Al-Senussi: a Libyan case recently abandoned by the ICC

15 April 2014 by Christopher Stephen, Tripoli (Libya)

Last October, a panel of three International Criminal Court (ICC) judges decided Libya was both able and willing to try its former intelligence chief Abdullah al-Senussi, and therefore there was no need for The Hague to do so. It was a decision that conforms with the purpose of the ICC, which is to complement, rather than supersede, national courts. 

The ICC charged al-Senussi with war crimes and crimes against humanity along with Muammar Gaddafi and his son Saif al-Islam in June 2011, with Libya's civil war still raging. Gaddafi was killed by rebels in his home town, Sirte, in October that year and both Saif al-Islam and al-Senussi fled. Saif al-Islam was caught by a militia in the Sahara in November, and al-Senussi captured in Mauritania in 2012 and transferred to Libya.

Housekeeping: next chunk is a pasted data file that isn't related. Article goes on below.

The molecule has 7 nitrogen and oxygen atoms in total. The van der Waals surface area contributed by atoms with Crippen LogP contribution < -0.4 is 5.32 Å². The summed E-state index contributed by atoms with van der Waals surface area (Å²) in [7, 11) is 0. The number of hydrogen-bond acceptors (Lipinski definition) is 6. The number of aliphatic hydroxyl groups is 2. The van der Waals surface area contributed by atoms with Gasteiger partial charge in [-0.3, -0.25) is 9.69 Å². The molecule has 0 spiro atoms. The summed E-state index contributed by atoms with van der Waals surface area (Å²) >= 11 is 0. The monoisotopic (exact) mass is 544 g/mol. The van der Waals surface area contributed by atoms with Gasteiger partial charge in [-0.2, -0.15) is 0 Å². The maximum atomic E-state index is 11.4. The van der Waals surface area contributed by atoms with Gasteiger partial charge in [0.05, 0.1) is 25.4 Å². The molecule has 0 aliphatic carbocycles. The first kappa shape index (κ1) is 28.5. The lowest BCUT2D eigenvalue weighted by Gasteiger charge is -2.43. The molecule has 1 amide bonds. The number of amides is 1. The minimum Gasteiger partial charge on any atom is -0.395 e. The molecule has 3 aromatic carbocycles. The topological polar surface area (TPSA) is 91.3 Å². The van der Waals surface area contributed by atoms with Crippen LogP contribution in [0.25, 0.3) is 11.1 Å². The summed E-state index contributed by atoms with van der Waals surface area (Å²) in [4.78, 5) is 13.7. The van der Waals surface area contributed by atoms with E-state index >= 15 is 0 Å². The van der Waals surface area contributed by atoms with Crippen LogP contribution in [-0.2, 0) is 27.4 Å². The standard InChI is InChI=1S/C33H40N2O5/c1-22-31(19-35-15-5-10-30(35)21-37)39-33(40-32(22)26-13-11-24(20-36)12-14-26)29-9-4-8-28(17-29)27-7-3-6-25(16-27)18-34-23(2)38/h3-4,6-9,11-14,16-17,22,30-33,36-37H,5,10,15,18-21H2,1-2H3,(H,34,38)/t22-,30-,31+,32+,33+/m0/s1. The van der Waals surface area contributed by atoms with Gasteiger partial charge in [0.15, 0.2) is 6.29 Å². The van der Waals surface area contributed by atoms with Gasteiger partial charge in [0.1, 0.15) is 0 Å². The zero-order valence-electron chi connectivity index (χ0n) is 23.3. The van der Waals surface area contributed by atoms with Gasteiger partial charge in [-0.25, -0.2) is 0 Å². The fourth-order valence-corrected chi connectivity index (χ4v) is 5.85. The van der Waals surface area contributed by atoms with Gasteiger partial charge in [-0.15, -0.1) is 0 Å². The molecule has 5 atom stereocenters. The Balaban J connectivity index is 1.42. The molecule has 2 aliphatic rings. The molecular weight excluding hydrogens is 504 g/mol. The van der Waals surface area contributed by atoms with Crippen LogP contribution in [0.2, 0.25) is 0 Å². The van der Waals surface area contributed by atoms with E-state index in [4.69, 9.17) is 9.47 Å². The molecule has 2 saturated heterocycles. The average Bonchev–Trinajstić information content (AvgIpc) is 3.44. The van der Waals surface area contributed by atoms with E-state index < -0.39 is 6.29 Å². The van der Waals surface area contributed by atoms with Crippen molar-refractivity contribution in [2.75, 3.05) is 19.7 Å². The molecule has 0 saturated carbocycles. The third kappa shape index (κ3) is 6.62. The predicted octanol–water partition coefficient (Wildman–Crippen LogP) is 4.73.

ICC orders for Libya to transfer both men to The Hague were ignored, Tripoli repeating it was capable of giving both men a fair trial. A visit by an ICC-appointed defence lawyer and three court officials to Saif al-Islam in 2012 ended in a farce, with the Zintan militia detaining them, and accusing the lawyers of passing him secret documents. No ICC official has been allowed to visit him since. In February last year the ICC ruled Libya was not willing or able to try Saif al-Islam. 

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